Here's where I pretend I'm a "proper journalist" that gets things sent to him all the time for reviewing purposes, but the truth is just that a certain Mr. Adam Smith is an all-round nice person. Back when I first started "doing" things about the various Viz-like comics that've been and gone over the years, he sent me a near-complete run of Northern Lightz, for absolutely nothing. And this week, what's he send me? He sends me this:

It's one of those small-press things which are always interesting, if not always good. This one would've been "in the shops" now, except Mr. Smith got the cover the wrong way around before sending it to the printers, the silly bugger. So we'll call this the dodgy BETA-version, yes? Some stuff about Northern Lightz when I find the time, but for now a bit of plugging - my way of saying "Thanks" for the undeserved freebies.

Tuesday, 12 November 2013

If you're happy and you know it, give a honk.

Here's something new... As in, something that's available right now, and isn't a relic of the 1980s or 1990s. And I'm reviewing it! How interesting. It's two comics of the "small press" variety, which is what "underground" comics are called nowadays, I think. And they're both by a certain Mr. Turnock.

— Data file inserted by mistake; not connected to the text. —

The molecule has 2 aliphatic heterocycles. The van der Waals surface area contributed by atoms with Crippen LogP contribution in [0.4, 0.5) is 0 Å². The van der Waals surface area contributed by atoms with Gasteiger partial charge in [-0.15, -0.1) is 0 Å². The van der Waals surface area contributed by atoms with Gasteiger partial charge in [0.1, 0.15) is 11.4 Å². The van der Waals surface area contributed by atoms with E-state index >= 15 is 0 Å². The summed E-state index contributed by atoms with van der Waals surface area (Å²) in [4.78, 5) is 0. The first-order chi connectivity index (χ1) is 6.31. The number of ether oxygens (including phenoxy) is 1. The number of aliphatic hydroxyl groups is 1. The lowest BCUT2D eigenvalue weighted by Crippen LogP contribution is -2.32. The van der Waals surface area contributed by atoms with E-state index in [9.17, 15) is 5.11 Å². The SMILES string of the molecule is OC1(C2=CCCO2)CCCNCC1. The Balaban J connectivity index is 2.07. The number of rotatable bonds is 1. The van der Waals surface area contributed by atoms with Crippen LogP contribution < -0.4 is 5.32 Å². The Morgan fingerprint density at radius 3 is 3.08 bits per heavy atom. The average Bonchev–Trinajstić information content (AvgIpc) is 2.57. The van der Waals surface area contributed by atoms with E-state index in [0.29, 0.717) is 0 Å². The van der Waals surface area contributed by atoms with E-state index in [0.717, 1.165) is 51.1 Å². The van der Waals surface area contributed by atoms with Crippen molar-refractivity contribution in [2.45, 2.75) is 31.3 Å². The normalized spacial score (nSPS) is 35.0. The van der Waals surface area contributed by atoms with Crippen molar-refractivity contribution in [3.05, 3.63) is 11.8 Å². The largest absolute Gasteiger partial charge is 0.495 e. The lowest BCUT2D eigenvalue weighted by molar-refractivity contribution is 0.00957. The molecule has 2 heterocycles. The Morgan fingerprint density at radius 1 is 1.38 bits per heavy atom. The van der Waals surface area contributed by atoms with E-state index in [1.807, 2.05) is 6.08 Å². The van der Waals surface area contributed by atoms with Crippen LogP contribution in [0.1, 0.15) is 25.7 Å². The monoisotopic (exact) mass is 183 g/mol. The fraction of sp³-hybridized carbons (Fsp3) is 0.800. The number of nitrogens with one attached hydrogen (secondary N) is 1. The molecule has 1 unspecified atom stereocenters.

Sunday, 3 November 2013

Continuing Diseases

Next on the pile is one that took a fair while to find... I only knew about this one through a now-missing post over on Lee Turnock's blog, but find it I eventually did, and what do you know - it's from the same part of the world as I am! Here it is, it's called Igor.

Is it any good? Of course not, but that's all part of the fun... Right?

Wednesday, 30 October 2013